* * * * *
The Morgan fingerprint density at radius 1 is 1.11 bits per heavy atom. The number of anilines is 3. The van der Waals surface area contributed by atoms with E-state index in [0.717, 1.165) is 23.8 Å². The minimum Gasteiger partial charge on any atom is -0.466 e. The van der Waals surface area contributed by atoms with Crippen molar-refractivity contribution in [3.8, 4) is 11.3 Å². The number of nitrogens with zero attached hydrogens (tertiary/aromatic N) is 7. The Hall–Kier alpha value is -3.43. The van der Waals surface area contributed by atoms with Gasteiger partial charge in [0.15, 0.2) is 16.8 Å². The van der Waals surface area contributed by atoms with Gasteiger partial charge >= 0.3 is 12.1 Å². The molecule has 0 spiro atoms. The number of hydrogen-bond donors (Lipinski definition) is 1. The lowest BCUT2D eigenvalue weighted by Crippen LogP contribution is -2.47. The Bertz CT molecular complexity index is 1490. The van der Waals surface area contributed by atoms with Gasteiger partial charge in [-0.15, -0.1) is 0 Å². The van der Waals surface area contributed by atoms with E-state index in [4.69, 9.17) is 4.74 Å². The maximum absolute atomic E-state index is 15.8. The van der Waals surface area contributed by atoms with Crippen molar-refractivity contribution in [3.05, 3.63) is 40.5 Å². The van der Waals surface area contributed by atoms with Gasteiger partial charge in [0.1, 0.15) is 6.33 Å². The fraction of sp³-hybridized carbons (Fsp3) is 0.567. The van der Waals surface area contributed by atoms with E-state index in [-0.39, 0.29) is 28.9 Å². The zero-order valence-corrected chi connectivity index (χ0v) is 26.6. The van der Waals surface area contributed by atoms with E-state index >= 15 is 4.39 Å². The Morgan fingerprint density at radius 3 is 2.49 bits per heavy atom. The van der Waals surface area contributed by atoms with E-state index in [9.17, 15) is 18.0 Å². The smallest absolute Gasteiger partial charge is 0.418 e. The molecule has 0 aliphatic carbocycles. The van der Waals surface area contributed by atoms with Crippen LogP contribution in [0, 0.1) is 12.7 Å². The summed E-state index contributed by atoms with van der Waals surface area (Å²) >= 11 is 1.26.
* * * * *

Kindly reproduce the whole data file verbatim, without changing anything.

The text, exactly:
The Morgan fingerprint density at radius 1 is 1.11 bits per heavy atom. The number of anilines is 3. The van der Waals surface area contributed by atoms with E-state index in [0.717, 1.165) is 23.8 Å². The minimum Gasteiger partial charge on any atom is -0.466 e. The van der Waals surface area contributed by atoms with Crippen molar-refractivity contribution in [3.8, 4) is 11.3 Å². The number of nitrogens with zero attached hydrogens (tertiary/aromatic N) is 7. The Hall–Kier alpha value is -3.43. The van der Waals surface area contributed by atoms with Gasteiger partial charge in [0.15, 0.2) is 16.8 Å². The van der Waals surface area contributed by atoms with Gasteiger partial charge >= 0.3 is 12.1 Å². The molecule has 0 spiro atoms. The number of hydrogen-bond donors (Lipinski definition) is 1. The lowest BCUT2D eigenvalue weighted by Crippen LogP contribution is -2.47. The Bertz CT molecular complexity index is 1490. The van der Waals surface area contributed by atoms with Gasteiger partial charge in [-0.15, -0.1) is 0 Å². The van der Waals surface area contributed by atoms with E-state index in [4.69, 9.17) is 4.74 Å². The maximum absolute atomic E-state index is 15.8. The van der Waals surface area contributed by atoms with Crippen molar-refractivity contribution in [3.05, 3.63) is 40.5 Å². The van der Waals surface area contributed by atoms with Gasteiger partial charge in [0.1, 0.15) is 6.33 Å². The fraction of sp³-hybridized carbons (Fsp3) is 0.567. The van der Waals surface area contributed by atoms with E-state index in [-0.39, 0.29) is 28.9 Å². The zero-order valence-corrected chi connectivity index (χ0v) is 26.6. The van der Waals surface area contributed by atoms with E-state index >= 15 is 4.39 Å². The Morgan fingerprint density at radius 3 is 2.49 bits per heavy atom. The van der Waals surface area contributed by atoms with E-state index in [9.17, 15) is 18.0 Å². The smallest absolute Gasteiger partial charge is 0.418 e. The molecule has 0 aliphatic carbocycles. The van der Waals surface area contributed by atoms with Crippen LogP contribution in [0, 0.1) is 12.7 Å². The summed E-state index contributed by atoms with van der Waals surface area (Å²) >= 11 is 1.26.